If you want to be extremely polite to a woman in Britain, you can say "madam". Again, it’s very formal and not at all common nowadays. In fact, some women don’t like being called “madam” because it makes them feel old!
In an expensive shop, restaurant or hotel, the staff some say “Sir” or “Madam” to the customers. We usually only use these words when we don’t know the person we’re talking to and we don’t know their name.
Americans say “Ma’am” rather than “Madam” to be polite to a woman. In the UK, “Ma’am” is only used when you’re talking to the Queen or to your senior officer in the police or military.
“Ma’am” is pronounced “marm” in the south of England and “mam” in the north of England or American English.
“Mam” is a different spelling for “ma’am” which is acceptable in some countries but in the UK, it would probably be considered a spelling mistake. Perhaps this is because in some parts of Britain, “mam” means "mum" or “mother”.
Using family words
I want to tell you a few things about using family words. If you call me “Ma” or “Sister”, I’m OK with that but you might be interested to know that British people don’t often do this.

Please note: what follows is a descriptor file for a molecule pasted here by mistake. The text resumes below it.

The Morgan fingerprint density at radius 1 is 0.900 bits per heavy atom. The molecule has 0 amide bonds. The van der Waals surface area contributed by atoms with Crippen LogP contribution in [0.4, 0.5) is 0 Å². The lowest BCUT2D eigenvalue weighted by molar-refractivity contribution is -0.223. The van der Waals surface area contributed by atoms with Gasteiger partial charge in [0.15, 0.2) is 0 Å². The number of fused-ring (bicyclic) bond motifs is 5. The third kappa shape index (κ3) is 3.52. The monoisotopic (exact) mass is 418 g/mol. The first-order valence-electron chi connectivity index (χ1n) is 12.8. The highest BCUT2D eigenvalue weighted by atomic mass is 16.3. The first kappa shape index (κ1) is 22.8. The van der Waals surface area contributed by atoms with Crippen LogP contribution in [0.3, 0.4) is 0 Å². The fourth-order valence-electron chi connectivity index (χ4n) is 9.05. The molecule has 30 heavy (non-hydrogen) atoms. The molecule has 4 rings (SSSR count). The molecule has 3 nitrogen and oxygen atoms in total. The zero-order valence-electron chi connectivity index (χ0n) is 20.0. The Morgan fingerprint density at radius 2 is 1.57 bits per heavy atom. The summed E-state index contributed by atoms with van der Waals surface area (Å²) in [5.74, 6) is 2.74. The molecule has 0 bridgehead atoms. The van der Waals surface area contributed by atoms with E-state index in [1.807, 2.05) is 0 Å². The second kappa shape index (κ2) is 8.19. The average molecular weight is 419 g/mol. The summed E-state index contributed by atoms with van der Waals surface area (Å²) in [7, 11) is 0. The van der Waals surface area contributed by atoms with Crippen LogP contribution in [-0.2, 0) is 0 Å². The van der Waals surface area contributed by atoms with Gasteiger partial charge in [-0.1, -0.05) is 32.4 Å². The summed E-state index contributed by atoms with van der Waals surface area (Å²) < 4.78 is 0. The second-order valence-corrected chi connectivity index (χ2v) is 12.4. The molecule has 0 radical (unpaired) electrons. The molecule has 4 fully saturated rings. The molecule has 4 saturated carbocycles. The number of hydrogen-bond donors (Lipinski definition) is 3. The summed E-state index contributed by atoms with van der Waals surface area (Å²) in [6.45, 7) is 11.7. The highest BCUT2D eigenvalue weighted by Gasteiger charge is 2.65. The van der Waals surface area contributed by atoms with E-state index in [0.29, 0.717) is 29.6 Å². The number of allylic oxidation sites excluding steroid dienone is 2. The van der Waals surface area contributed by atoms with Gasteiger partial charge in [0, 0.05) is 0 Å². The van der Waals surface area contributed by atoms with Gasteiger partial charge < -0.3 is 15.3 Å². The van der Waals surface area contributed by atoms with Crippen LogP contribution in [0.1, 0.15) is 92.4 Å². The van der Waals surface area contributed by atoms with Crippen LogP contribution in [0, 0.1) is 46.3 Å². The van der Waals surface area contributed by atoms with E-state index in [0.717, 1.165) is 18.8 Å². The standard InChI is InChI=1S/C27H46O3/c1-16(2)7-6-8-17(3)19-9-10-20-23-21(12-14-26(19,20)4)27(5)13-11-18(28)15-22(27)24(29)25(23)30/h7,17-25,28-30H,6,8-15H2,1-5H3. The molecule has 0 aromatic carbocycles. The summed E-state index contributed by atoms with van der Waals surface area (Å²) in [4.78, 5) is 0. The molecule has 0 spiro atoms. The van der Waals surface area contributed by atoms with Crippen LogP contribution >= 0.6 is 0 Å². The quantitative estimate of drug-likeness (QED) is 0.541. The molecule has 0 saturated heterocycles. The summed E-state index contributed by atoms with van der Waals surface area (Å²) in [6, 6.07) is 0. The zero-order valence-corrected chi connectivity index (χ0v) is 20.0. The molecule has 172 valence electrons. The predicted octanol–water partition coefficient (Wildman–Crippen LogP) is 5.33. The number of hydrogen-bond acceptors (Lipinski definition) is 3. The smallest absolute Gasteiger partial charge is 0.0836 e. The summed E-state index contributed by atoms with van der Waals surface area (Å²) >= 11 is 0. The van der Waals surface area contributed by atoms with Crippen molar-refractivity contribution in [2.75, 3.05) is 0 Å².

I’m less comfortable when people call me “Mum” or “Sis”. In the UK, these names are more a sign of affection and closeness, just used between family members. It’s too informal and too intimate when you’re talking to a teacher.
Maybe in your culture, calling a woman “Mum,” “Ma” or “Sister” would be a sign of respect. In the UK, it’s actually informal and affectionate rather than respectful. You shouldn’t say it to somebody that you don’t know.
In the UK, we only use this for one person: our mother. I can say “my mother” when I’m talking about my mum but when I talk to her, “Mother” is too formal. I might say “Yes, mother!” when I’m annoyed with her!
Mum, Mummy, Mam, Mammy, Ma, Mom, Mommy
These are all informal ways to address your mother in the UK. Mum and Mummy are the most common. Mam, Mammy and Ma are used in some parts of the UK. Mom and Mommy are more common in American English. These words are only used to talk to your mother and nobody else (except perhaps your mother-in-law).
As I said for Mother, I might say "Father" when I'm talking about my dad but probably not when I’m talking to him. You might also say “Father” if you’re talking to a monk or a priest.